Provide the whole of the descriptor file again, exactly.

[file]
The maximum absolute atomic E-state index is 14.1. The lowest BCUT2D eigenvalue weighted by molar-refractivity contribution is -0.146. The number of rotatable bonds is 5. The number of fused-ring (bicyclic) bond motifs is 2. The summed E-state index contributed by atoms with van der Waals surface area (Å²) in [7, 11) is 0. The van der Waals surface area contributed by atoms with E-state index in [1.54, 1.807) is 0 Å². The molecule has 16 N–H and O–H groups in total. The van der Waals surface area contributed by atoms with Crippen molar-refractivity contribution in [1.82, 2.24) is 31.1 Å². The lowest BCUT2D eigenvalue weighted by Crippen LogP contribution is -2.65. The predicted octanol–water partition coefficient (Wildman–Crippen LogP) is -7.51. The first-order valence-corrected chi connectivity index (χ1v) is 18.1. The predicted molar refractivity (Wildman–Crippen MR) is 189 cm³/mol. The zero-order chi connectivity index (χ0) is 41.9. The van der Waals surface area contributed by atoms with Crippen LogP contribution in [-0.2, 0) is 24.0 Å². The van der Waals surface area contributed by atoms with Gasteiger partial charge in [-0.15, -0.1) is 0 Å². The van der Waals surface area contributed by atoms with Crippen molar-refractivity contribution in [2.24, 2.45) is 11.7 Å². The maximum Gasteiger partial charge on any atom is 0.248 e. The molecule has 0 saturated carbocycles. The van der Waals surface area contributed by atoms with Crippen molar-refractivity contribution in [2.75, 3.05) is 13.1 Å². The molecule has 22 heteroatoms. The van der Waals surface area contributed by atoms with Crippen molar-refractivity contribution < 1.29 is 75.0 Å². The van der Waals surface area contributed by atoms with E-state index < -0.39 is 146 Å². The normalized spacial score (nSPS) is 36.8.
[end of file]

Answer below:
The maximum absolute atomic E-state index is 14.1. The lowest BCUT2D eigenvalue weighted by molar-refractivity contribution is -0.146. The number of rotatable bonds is 5. The number of fused-ring (bicyclic) bond motifs is 2. The summed E-state index contributed by atoms with van der Waals surface area (Å²) in [7, 11) is 0. The van der Waals surface area contributed by atoms with E-state index in [1.54, 1.807) is 0 Å². The molecule has 16 N–H and O–H groups in total. The van der Waals surface area contributed by atoms with Crippen molar-refractivity contribution in [1.82, 2.24) is 31.1 Å². The lowest BCUT2D eigenvalue weighted by Crippen LogP contribution is -2.65. The predicted octanol–water partition coefficient (Wildman–Crippen LogP) is -7.51. The first-order valence-corrected chi connectivity index (χ1v) is 18.1. The predicted molar refractivity (Wildman–Crippen MR) is 189 cm³/mol. The zero-order chi connectivity index (χ0) is 41.9. The van der Waals surface area contributed by atoms with Crippen LogP contribution in [-0.2, 0) is 24.0 Å². The van der Waals surface area contributed by atoms with Gasteiger partial charge in [-0.15, -0.1) is 0 Å². The van der Waals surface area contributed by atoms with Crippen molar-refractivity contribution in [2.24, 2.45) is 11.7 Å². The maximum Gasteiger partial charge on any atom is 0.248 e. The molecule has 0 saturated carbocycles. The van der Waals surface area contributed by atoms with Crippen molar-refractivity contribution in [2.75, 3.05) is 13.1 Å². The molecule has 22 heteroatoms. The van der Waals surface area contributed by atoms with Crippen molar-refractivity contribution < 1.29 is 75.0 Å². The van der Waals surface area contributed by atoms with E-state index < -0.39 is 146 Å². The normalized spacial score (nSPS) is 36.8.